Carlson (1995), in her study of an Australian high school investigated the feelings and actions of students identified as alienated from physical education. Using the findings of the research she developed a model for explaining the process of alienation, focusing on three constructs of alienation, meaninglessness, powerlessness and isolation. She described alienation as the "persistent negative feelings some students associate with actively aversive or insufficiently meaningful situations" (p.467), that is, students find class or school 'boring'. Adolescents need to find meaning in what they are doing. An inability to make personal meaning from the curriculum, leads to normlessness, which Carlson describes as lack of participation, or faking, which in turn leads to isolation in the classroom, a further lack of success, feelings of powerlessness, and thus alienation.

Carlson's (1995) alienation-nonalienation model is adapted from Finn's (1989) participation-identification model. Finn (1989) in a study on school dropout literature, described two models for explaining the developmental process of alienation. Only the second model, the participation-identification model used one of Seeman's constructs of alienation, that of belonging, the positive rubric for self-estrangement. The first model is a frustration-self-esteem model, which focused on an adolescent's reduced self-esteem and increased problem behaviours as a result of unsuccessful school outcomes. In this paradigm, school failure, as a result of the school not providing an adequate instructional or emotional environment, leads to an impaired self-view, as the result of frustration or embarrassment, which leads to an increase in disruptive behaviours or juvenile delinquency, which in turn leads to the student rejecting the school context, which they see as being responsible.

The second model Finn (1989) has described, is the participation-identification model, which focused on an adolescent bonding or identifying with school, both behaviorally and emotionally. Identification is seen as the positive rubric as opposed to the negative alienation or withdrawal. According to this paradigm students who identify with school have an internalized concept of belonging and value success in school relevant goals. Finn (1989) has found it is better to focus efforts in educational reform on increasing students' development of identification with school, rather than focusing on the negative aspects of reducing alienation and concomitant problem behaviours of truancy, delinquency, failure and dropout.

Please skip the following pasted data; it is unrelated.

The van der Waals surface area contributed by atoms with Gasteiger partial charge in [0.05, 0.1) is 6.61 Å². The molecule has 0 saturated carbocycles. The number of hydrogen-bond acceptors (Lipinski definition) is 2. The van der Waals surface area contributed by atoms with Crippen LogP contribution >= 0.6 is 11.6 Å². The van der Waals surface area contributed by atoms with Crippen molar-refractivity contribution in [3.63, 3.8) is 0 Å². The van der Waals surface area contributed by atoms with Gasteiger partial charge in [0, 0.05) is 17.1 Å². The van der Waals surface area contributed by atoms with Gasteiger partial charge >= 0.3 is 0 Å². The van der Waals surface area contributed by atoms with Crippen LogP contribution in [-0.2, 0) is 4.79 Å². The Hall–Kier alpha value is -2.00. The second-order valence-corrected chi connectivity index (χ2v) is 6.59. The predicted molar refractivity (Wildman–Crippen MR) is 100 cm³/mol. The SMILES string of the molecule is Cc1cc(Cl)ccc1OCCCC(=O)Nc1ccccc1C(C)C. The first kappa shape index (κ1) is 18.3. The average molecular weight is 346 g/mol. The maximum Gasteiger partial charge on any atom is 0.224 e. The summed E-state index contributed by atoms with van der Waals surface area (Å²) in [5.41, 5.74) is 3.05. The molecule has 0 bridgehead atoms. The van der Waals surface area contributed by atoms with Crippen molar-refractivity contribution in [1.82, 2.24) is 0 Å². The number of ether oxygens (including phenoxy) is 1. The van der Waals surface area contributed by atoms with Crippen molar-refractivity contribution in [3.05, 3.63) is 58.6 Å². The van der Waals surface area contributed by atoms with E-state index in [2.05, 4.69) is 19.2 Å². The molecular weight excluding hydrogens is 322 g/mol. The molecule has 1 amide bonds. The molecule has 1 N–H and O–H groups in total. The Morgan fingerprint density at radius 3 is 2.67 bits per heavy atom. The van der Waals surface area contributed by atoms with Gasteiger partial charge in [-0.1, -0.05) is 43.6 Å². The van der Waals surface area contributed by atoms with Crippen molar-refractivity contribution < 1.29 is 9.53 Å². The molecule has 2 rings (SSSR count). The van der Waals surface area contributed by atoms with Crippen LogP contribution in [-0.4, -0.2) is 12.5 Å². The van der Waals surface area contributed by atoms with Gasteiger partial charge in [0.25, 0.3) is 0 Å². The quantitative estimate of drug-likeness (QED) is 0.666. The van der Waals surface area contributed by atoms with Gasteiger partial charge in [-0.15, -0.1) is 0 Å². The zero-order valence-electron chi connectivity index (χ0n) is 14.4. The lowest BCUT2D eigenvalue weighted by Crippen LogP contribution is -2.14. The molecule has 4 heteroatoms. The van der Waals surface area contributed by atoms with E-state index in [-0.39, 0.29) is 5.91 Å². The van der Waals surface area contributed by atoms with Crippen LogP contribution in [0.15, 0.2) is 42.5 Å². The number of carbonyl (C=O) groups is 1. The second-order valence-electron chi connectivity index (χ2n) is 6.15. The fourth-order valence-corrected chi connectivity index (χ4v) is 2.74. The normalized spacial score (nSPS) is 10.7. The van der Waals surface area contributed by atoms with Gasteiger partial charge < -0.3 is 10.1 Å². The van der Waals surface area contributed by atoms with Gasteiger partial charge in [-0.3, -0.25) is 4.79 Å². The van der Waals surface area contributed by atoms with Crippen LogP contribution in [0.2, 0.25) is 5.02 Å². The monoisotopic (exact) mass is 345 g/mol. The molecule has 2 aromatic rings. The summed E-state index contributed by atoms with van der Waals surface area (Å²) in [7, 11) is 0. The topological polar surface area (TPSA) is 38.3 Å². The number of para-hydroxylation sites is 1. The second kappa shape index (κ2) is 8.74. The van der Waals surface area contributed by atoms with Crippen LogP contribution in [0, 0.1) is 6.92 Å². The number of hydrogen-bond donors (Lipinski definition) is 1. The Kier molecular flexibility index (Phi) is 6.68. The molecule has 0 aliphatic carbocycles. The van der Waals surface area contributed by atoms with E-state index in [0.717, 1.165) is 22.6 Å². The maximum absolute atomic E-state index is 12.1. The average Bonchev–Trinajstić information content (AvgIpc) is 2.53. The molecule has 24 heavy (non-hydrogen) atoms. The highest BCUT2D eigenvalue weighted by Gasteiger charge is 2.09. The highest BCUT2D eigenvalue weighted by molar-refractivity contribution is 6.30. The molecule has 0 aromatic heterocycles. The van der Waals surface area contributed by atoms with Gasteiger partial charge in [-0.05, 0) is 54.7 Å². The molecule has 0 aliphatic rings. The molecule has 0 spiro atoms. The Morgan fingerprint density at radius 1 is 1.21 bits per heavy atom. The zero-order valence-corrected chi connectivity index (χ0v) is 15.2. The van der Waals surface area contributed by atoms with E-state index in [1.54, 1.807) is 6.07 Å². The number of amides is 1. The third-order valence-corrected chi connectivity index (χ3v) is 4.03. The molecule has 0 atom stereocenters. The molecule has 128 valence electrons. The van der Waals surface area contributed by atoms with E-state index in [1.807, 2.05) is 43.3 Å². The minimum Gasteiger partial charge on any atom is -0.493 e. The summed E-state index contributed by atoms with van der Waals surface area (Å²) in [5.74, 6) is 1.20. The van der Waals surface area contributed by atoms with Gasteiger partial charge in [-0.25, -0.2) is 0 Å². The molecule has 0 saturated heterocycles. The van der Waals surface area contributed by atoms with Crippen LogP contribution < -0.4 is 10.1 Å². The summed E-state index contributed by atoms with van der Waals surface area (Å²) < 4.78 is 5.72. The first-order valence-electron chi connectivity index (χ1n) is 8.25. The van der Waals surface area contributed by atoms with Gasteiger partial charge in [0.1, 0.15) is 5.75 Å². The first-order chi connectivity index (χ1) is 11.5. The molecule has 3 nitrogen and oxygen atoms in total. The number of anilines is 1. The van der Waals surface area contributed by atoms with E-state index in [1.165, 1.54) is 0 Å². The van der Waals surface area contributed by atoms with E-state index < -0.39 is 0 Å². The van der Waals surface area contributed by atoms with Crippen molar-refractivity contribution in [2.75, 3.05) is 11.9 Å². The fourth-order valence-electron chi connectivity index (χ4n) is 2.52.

This conceptual framework, which is prevalent in much of the literature on adolescent alienation and education, should inform our best practice in schools. It is this that should be the basis for many reforms and attempts at dealing with adolescents who display behaviours commonly associated with alienation. Viewing alienation as a process, and using Seeman's constructs in an educational context can also help in evaluating existing educational interventions for dealing with alienated adolescents. This procedure has been used in examining a number of interventions that have been tried with adolescents both here in Australia and in the United States.

Programs for intervention

There have been many programs designed to ameliorate the incidence of adolescent alienation. However, efforts to ameliorate alienation have rarely addressed all aspects of alienation. Interventions generally focus on one or two constructs of adolescent alienation, that is powerlessness, meaninglessness, normlessness or self estrangement, or on the manifestations of alienation, such as absenteeism and dropping out. Strategies include alternative or vocational programmes for adolescents who are less academically able (Bauer and Michael, 1993; Power, 1986), remedial programmes (Howard and Liner, 1990; Phelps, 1994), new administration techniques (Baker and Sansone, 1990; Phelps, 1993), counseling (Edwards, 1995), work experience programs (Netolicky, 1997), parental and community involvement in the adolescents schooling (Baker and Sansone, 1990; Rohrman, 1993), and others.

The following Table represents our classification of some school programs for young adolescents according to the four dimensions of alienation defined by Mau (1992) and includes the main area of focus for each intervention. Interventions included in the list were chosen primarily using an ERIC search. Descriptors used to identify recent programs for intervention included alienation and secondary education. An array of interventions that have been written focus on American minority groups such as the Hispanics and American Negroes. Programmes chosen for inclusion were those that were considered to have some relevance to Australia and encompass the scope and diversity of approaches that is available in interventions that address adolescent alienation.